Carlos Almaraz, the noted Chicano artist who died of AIDS in December, 1989, is not forgotten in Los Angeles.
The artist will be the focus of a solo exhibition at the Los Angeles County Museum of Art, scheduled for June 18-Aug. 30. The exhibition, "A Tribute to Carlos Almaraz: Selections From the Permanent Collection," was prompted by the donation of about 70 works on paper from the artist's widow and daughter, combined with the museum's recent purchase of one of Almaraz's major car crash paintings.
"I had always hoped that, somehow, Carlos would have his own show at LACMA," said Elsa Flores, Almaraz's widow. "He had his first museum show in the city there with 'Los Four' (a collaborative group including Chicano artists Frank Romero, Gilbert Lujan and Beto de la Rocha) in 1974, and then he was in 'Hispanic Art in the U.S.' there in 1989. But he was never really showcased as one of L.A.'s best-loved artists, even though he captured the city so vividly."
Featured in the upcoming showcase will be 28 of the drawings and prints donated by Flores, plus two major paintings: "Early Hawaiians," a 1983 work that was donated to the museum by William H. Bigelow III in 1991, and "Crash in Pthalo Green," a 1984 work purchased by the museum's 1992 Collections Committee.
According to Bruce Davis, the museum's curator of prints and drawings, the latter painting fulfilled an item from the museum's long-held "wish list" that had included one of Almaraz's car crash paintings. And the works on paper mark a "significant addition to the museum's long history of . . . exhibiting in real depth the works of local contemporary artists," Davis said.
"He was one of the major artists of the last 20 years in Los Angeles," Davis said of Almaraz, noting that following the exhibition, the collection will join 35,000 other works on paper that are in the museum's holdings.
Featured in the collection are 41 drawings, including early pencil sketches from the 1960s and studies for some of Almaraz's public murals. Also represented are 28 prints, including most of the intaglios Almaraz produced with Efram Wolff, and the popular serigraphs printed by Richard Duardo at Future Perfect.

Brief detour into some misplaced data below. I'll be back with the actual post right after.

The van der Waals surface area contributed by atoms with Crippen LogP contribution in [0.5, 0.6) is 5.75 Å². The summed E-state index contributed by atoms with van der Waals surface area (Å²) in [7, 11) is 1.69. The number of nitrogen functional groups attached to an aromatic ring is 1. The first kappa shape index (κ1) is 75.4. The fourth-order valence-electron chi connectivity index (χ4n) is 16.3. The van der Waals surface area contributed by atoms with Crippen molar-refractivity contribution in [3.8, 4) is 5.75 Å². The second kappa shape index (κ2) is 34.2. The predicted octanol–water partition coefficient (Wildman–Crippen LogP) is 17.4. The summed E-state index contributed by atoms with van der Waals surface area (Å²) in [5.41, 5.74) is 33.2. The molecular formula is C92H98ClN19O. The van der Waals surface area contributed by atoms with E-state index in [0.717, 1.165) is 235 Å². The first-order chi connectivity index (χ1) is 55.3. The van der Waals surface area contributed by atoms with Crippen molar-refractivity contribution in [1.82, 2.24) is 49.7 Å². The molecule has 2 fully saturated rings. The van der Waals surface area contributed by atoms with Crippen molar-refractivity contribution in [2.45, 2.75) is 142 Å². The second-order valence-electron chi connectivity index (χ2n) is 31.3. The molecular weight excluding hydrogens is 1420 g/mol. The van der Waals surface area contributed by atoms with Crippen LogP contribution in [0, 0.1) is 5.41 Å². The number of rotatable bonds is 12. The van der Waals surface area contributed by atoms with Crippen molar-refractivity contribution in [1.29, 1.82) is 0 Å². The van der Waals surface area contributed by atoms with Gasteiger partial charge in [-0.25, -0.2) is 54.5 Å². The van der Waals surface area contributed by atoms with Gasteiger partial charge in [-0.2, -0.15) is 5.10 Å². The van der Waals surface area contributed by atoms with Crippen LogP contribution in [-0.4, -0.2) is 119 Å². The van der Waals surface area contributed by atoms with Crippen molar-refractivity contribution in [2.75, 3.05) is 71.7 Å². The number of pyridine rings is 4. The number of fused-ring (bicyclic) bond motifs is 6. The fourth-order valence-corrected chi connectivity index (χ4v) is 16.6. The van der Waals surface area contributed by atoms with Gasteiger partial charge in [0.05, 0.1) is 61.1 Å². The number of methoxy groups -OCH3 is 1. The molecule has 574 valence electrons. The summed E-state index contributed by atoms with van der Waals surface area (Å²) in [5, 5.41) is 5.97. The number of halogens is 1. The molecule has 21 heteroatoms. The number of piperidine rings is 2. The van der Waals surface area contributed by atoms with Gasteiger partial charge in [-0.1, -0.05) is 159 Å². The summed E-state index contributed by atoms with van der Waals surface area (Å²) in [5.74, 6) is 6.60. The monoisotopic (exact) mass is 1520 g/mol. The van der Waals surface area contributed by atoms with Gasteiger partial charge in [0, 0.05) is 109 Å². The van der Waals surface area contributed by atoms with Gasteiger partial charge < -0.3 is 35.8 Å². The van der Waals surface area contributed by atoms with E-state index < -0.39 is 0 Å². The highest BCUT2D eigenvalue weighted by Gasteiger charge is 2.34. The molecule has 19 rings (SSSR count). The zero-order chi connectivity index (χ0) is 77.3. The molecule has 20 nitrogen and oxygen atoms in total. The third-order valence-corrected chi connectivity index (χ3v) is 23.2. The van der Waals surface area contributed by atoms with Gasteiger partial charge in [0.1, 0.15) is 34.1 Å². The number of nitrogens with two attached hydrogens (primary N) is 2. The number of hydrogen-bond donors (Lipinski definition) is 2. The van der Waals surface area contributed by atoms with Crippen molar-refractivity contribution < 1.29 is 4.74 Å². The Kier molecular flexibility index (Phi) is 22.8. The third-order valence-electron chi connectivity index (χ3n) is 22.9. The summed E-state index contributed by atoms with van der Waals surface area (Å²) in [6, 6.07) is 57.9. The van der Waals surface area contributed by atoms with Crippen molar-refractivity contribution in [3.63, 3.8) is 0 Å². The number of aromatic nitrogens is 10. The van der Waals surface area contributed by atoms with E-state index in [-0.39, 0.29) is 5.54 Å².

Curator Davis noted that the exhibition may provide a "surprise" for many Almaraz fans, who are most familiar with the artist's colorful, painterly works from the 1980s.
"(The early works represent) more abstract, minimalist, New York-school kind of work, and to see these in the context of his development provides both a contrast and a harbinger of his later style that was to come," Davis said. "Now we can document, almost step by step, his development."
"I've always thought that LACMA should have a selection providing a historical perspective on his work," said Flores, who noted that she selected the museum because of the institution's past support of Almaraz's career.
Flores valued her gift at about $400,000, and hinted that more was to come: "I'd like to endow LACMA with some major works later on, but I'd still like to live with them for awhile."
The collection of works on paper, along with the two paintings and two pastels that were purchased by the museum in 1985, makes LACMA's Almaraz collection the largest of any public institution.
The next largest collection is at UCLA's Grunwald Center for the Graphic Arts, which owns 20 lithographs and intaglio prints, many of which were gifts either from the Almaraz family or from Wolff. (The collection was shown a year ago when UCLA mounted "Moonlight Theater: Prints and Related Works by Carlos Almaraz.")
Other public collections featuring Almaraz works include the Mexican Museum in San Francisco, Otis/Parsons Art Institute, San Francisco Museum of Modern Art and the Archives of American Art; private collectors of his work include Eileen and Peter Norton, Jack Nicholson, Jerry Weintraub and Bruce Springsteen.
A prolific painter who also produced or contributed to more than a dozen public murals, Almaraz produced several thousand works in his lifetime (Flores has documentation of more than 2,000 pieces). About 700 of those, including a few major paintings, are still held by the artist's estate.
Although Almaraz was represented for many years by Los Angeles dealer Jan Turner, Flores has recently left Turner, handling many sales herself, and working through consignments with private consultants and independent dealer Julie Rico.
But Flores, an artist in her own right, said she is now ready to work "exclusively" with one gallery, and is currently in negotiations with "one of L.A.'s biggest galleries to represent the entire estate."
Flores plans to hold a memorial event for Almaraz during the LACMA show, and hopes at that time to begin fund-raising for a Carlos Almaraz Memorial Scholarship fund to be used for Latino students entering art school.
In addition, Flores is currently at work on a memorial sculpture to Almaraz in Echo Park that she hopes to have completed by June.